network in the US. 

  • Transfer Speeds – AT&T Fiber, at its full speed, offers
    the same symmetrical 1Gbps speeds as the aforementioned services. However,
    AT&T has, so far, launched most new markets at a reduced 300Mbps, with plans to
    upgrade those services to their full speed at a later date. The company has
    gradually come through on its promise within many early markets, but it shows no signs of slowing its upgrading process. 

  • Service Area – AT&T Fiber is available in over 100
    metro areas, primarily in the Southeast, Midwest, and California . Some of the most important active
    markets include Atlanta
    and Augusta,
    Georgia; Austin, Texas; Baton Rouge, Louisiana; Birmingham, Alabama; Charlotte, North Carolina; Chicago, Illinois;
    Cleveland, Ohio; Bakersfield, Cupertino, Fresno, San Diego, and San Francisco, California; Dallas/Forth Worth, Texas; Houston, Texas; Kansas
    City, Missouri; Miami/Ft. Lauderdale, Florida; Nashville, Tennessee;
    Oklahoma City, Oklahoma; Orlando, Florida; and
    Raleigh/Winston-Salem, North Carolina. As stated above, AT&T’s
    expansion plans continue to grow, with more than 100 undisclosed cities
    also currently under consideration for the company’s next fiber-based

  • Plans and Pricing – Prices for AT&T Fiber start at $60,
    while monthly fees for its bundled services begin at $100 for a double play
    plan including U-Verse Voice, with a triple play plan that includes TV
    services raising that price to $120 per month. Additional programming and
    extraneous services can also be added to any of the aforementioned plans for
    an additional fee. AT&T does not publicize its small business pricing for
    Fiber accounts, but instead asks that potential customers contact the
    company. AT&T also now includes a free HBO Max subscription with all
    1Gbps plans.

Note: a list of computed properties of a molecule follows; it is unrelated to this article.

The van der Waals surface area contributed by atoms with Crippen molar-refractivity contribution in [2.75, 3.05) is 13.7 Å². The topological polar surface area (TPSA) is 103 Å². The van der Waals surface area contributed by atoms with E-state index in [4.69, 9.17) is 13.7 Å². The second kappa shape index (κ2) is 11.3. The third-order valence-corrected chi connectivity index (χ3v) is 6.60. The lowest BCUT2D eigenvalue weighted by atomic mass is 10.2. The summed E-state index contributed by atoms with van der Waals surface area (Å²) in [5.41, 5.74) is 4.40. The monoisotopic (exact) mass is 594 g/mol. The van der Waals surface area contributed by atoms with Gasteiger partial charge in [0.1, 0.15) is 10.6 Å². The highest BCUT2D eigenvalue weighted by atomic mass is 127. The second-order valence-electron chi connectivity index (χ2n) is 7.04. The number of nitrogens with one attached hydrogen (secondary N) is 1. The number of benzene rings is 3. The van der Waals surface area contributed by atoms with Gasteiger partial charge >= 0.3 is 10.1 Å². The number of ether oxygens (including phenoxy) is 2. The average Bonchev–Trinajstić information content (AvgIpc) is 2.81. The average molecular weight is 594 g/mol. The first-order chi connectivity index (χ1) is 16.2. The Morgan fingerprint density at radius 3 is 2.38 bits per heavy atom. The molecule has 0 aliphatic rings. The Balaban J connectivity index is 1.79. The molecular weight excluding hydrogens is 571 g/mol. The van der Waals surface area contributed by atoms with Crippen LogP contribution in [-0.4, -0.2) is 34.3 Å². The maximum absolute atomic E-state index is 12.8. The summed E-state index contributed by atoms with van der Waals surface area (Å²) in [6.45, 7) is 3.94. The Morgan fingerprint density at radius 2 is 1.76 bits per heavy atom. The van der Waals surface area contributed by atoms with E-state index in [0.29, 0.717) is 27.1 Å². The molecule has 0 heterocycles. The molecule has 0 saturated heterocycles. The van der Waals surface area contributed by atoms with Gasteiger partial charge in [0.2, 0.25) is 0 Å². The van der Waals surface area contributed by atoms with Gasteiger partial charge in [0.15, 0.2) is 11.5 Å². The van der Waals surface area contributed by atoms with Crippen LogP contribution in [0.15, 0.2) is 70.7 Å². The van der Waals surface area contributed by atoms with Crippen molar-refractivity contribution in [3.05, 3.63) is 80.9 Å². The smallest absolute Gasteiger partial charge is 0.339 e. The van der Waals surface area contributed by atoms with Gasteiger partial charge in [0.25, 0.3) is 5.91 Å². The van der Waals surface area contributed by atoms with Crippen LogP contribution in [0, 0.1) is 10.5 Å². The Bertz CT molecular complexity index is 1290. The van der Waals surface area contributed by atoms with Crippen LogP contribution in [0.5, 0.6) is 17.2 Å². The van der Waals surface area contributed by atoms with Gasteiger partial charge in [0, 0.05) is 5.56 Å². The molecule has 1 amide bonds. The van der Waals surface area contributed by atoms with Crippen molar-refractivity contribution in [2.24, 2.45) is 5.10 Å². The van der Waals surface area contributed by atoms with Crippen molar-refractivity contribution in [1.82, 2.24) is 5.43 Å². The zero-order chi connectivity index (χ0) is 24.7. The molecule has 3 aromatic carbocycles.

Figure 4. Comcast

Comcast Gigabit Internet

Comcast is a more recent entry into the 1Gbps arena. However, it has quickly grown its footprint,
and is already on par with some of the more well-established competitors above.
It is also the only competitor here aside from Google to offer 2Gbps services to
those willing to pay the premium. The FTTH solution uses professionally-installed in-home hardware that each customer
must acquire before they can access the service. Thankfully, any customer
adjacent to one of Comcast’s Gigabit Internet service areas will be eligible
for the offering without the need for significant external construction
work to connect their home to Comcast’s network.

  • Transfer Speeds – Comcast offers symmetrical speeds of
    up to 2Gbps for residential and small business customers.

  • Service Area – Thanks
    to the rampant growth of Comcast’s 2Gbps network, the company’s individual
    service areas are already too numerous to list here in detail. However, it has a
    major presence in California, Washington, Minnesota, Pennsylvania, Florida,
    Indiana, Michigan, New Jersey, Oregon, and Massachusetts, as well as a presence in
    smaller or individual markets in Utah, New Mexico, Texas, Colorado,
    Washington DC, Delaware, Maryland, Virginia, West Virginia, Georgia,
    Illinois, Tennessee, New Hampshire, Maine, Connecticut, Vermont, Nevada, and New York. 

  • Plans and Pricing – While Comcast’s 2Gbps service is
    the fastest one covered in this report, it is also, by far, the priciest,
    coming in at $299.95 per month, with 1Gbps services coming in at a much more
    reasonable $79.99 per month.

Figure 5. Fios by Verizon

FiOS Gigabit Connection

Although Verizon Communications has long been a player in the
broadband market, it was something of a late bloomer in the 1Gbps broadband
race. The company’s "gigabit" offering was only launched in 2017, and is still
just a bit slower than the competition. Although the company does plan to ramp
up its speeds, similar to AT&T, it is so far lagging behind on both download and
upload rates. That said, the brand recognition and broad service area of FiOS
are likely to help the offering see quick growth among both residential and
small business customers. Like most offerings on this list, FiOS Gigabit
Connection can be purchased as either a standalone broadband subscription, or as
part of a double/triple-play bundle.

  • Transfer Speeds – Verizon technically does
    not even currently reach the 1Gbps threshold, topping out at 940Mbps
    download and 880Mbps upload. However, the company has promised that it will
    increase these speeds in the coming years, and will exceed those offered by
    its competition. Whether or not this proves true remains to be seen.